Version 184.108.40.206 of the FiddlerCore .NET class library has been released. This new version includes a number of new features that make FiddlerCore more useful for a variety of traffic monitoring and capture scenarios. With the exception of the final improvement (Server Read Callback), all of these improvements are also available to extensions running inside the full Fiddler application.
Server Certificate Validation
FiddlerCore hosters will now have the opportunity to accept or reject the server-provided certificate when a HTTPS connection is made and traffic decryption is enabled. This enables a number of new scenarios:
- Collection and storage of server-provided certificates
- e.g. analyze how many certificate chains are signed with MD5
- Acceptance of certificates based on any criteria
- e.g. treat my development certificate as valid for every site
- Rejection of certificates based on any criteria
- e.g. do not accept certificates from government CAs
You can attach an event handler for certificate validation thusly:
And implement it like so:
If you do not implement this method, or you return false, unless Fiddler.CONFIG.IgnoreServerCertErrors is set to true standard certificate validation rules will be respected.
Update: This event was not designed correctly and has been changed in Fiddler/FiddlerCore 220.127.116.11 and above. The event has been renamed to OnValidateServerCertificate which is passed a ValidateServerCertificateEventArgs object. An extension may set the ValidityState property of this object to any of the CertificateValidity constants.
Prevent Storage of Streaming Traffic
A common scenario for FiddlerCore-based applications is to act as a traffic monitor only, looking only at the request and response headers. The log-drop-request-body and log-drop-response-body flags can be set on a session to ensure that the request and response body are discarded once the request is sent and the response is returned, but these flags only take effect when the response is completed. In the case of streaming data (e.g. an unending Internet radio feed) the hosting application’s memory usage will continue to grow unbounded because the response is never completed.
If a response is streamed (e.g. oSession.bBufferResponse == false) and the log-drop-response-body flag is set, FiddlerCore will discard traffic as it streamed to the client. Alternatively, you can use the following code:
…to set the have FiddlerCore discard streamed response data in all sessions, even without the log-drop-response-body flag.
Of course, if your application is not storing response data for examination, you typically should also set the preference:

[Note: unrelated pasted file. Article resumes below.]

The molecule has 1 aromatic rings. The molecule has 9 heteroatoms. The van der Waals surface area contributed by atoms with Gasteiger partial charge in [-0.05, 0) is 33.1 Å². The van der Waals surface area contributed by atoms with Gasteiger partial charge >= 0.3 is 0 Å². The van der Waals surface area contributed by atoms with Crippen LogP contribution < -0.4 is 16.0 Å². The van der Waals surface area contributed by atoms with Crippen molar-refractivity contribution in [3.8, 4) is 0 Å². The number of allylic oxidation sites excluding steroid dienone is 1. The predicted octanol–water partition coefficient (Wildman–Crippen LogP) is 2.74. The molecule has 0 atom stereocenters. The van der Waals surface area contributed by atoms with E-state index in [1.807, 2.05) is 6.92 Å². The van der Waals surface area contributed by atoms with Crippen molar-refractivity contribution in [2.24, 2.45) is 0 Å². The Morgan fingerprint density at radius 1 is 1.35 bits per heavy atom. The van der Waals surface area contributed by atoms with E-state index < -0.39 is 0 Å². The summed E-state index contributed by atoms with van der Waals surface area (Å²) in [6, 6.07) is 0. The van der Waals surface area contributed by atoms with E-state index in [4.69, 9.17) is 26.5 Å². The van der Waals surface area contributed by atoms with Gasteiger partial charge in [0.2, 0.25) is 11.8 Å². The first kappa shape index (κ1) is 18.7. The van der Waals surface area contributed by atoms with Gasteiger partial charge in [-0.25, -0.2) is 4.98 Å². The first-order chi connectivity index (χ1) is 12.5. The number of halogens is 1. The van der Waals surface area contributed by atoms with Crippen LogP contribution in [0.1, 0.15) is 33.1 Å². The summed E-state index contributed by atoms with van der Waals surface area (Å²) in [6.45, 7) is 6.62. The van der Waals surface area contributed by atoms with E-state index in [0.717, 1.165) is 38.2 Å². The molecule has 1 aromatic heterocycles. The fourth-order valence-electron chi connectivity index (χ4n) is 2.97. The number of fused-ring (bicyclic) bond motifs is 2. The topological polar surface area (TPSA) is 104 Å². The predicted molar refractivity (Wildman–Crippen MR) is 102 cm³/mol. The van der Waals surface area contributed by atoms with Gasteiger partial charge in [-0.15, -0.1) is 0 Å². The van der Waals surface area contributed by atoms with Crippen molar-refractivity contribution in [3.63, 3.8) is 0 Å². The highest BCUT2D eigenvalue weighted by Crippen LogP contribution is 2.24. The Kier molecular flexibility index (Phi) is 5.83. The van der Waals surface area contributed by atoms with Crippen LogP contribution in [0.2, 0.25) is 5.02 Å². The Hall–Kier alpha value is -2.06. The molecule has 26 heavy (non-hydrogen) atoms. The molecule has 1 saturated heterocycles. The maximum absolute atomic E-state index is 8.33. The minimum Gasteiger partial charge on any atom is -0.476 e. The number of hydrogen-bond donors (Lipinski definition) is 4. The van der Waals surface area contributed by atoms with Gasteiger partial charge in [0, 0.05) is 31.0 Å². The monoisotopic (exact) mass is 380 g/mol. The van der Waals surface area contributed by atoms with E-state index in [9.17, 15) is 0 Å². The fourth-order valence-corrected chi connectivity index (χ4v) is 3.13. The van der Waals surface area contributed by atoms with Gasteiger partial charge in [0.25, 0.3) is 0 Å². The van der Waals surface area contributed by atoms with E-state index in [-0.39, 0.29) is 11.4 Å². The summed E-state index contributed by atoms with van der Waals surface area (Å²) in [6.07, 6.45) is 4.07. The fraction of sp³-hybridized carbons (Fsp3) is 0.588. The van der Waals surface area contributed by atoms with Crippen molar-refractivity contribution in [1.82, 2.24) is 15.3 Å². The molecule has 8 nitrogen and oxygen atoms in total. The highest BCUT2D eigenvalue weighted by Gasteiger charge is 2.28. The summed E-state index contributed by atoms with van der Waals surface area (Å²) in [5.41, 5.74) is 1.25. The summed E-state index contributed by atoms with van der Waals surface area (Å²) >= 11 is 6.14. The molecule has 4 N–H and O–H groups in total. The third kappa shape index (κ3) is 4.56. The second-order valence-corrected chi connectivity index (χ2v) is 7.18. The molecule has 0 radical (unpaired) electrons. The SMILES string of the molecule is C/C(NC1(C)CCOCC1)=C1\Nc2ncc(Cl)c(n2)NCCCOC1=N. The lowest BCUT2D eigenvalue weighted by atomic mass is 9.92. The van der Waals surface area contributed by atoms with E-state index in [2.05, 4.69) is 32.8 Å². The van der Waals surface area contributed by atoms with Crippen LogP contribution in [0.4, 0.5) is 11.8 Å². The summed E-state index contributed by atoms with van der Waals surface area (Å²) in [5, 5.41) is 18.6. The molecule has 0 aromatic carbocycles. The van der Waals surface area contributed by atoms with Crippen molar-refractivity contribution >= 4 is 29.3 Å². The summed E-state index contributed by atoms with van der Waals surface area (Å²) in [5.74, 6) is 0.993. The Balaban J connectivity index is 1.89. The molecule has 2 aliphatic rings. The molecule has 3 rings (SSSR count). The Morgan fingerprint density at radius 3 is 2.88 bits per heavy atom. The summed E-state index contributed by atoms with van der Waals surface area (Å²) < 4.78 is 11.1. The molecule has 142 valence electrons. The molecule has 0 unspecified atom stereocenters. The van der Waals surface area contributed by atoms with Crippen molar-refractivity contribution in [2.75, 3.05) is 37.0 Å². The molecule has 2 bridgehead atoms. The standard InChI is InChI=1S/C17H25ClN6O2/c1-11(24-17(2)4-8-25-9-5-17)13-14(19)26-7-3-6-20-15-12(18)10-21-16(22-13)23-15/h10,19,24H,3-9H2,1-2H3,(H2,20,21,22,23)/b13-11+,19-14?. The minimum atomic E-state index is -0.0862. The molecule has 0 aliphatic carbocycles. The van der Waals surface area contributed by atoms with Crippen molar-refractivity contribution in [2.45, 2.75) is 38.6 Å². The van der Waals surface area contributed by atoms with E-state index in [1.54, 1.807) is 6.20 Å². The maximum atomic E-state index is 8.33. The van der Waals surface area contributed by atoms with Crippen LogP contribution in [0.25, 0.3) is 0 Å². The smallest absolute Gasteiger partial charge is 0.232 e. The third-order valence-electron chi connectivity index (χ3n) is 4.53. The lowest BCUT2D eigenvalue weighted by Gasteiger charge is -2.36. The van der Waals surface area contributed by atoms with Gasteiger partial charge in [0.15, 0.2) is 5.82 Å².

…to ensure that FiddlerCore will stop reading from the server if the client closes the connection to the FiddlerCore proxy during streaming.
In very rare cases, it may be useful for an application to receive notice as each block of traffic is downloaded from the server. This raw data buffer is nearly useless for most applications because it provides none of the parsing conveniences available elsewhere in the Fiddler API. HTTP response headers and the response body are not delineated, and compressed/chunked traffic are not decoded or unchunked. However, for certain uses (e.g. counting the raw number of bytes received while streaming) this capability may be useful.
Register for this callback like so:
You can view or modify the bytes received like so:
The RawEventArgs parameter contains four members: arrDataBuffer, iCountOfBytes, sessionOwner, and AbortReading. arrDataBuffer is a fixed-size byte array. iCountOfBytes is an integer indicating how many bytes of the arrDataBuffer array have been set by the read from the server. sessionOwner is a reference to the session for which the response is being read. The AbortReading member is a boolean which can be set to request that the read from the server be terminated as soon as possible.
Fiddler 18.104.22.168 introduced a new Import/Export Architecture to simplify the transcoding of Web traffic to and from multiple formats. FiddlerCore now supports this architecture, and provides default implementations for the Sesssion Archive Zip format.
You can direct FiddlerCore to load additional ISessionImport and ISessionExport classes from either your application’s assembly, or from the assembly of your choice. For instance, the following code will load the transcoders from Formats.dll in your application’s directory.
It is important to note that FiddlerCore’s ISessionImport and ISessionExport interfaces are source-compatible with those in the Fiddler application, but they are not binary-compatible. If you want to share transcoders between a FiddlerCore application and Fiddler itself, you will have to compile your code into two individual assemblies, one Referencing Fiddler.exe and one Referencing FiddlerCore.dll.
The FiddlerCore package includes two source files, SAZ-DotNETZip.cs and SAZ-XCEEDZip.cs either of which will allow FiddlerCore-based applications to load and save SAZ-formatted archives. The former class requires the open-source DotNETZip library while the latter is based on the commercial XCeed Zip library.
To import sessions from a file in SAZ format, you can write code like so:
To export a set of sessions to a file, you can write code like so:
If desired, you may download and redistribute a FiddlerCore-compatible version of the BasicFormats assembly (supporting Import/Export of HTTP Archive JSON and HTTP Archive XML, and Export of Visual Studio Web Test XML, WCAT Load Test Scripts, and Raw Files).
I hope you find these new capabilities useful in building your applications. Please let me know if you encounter any problems!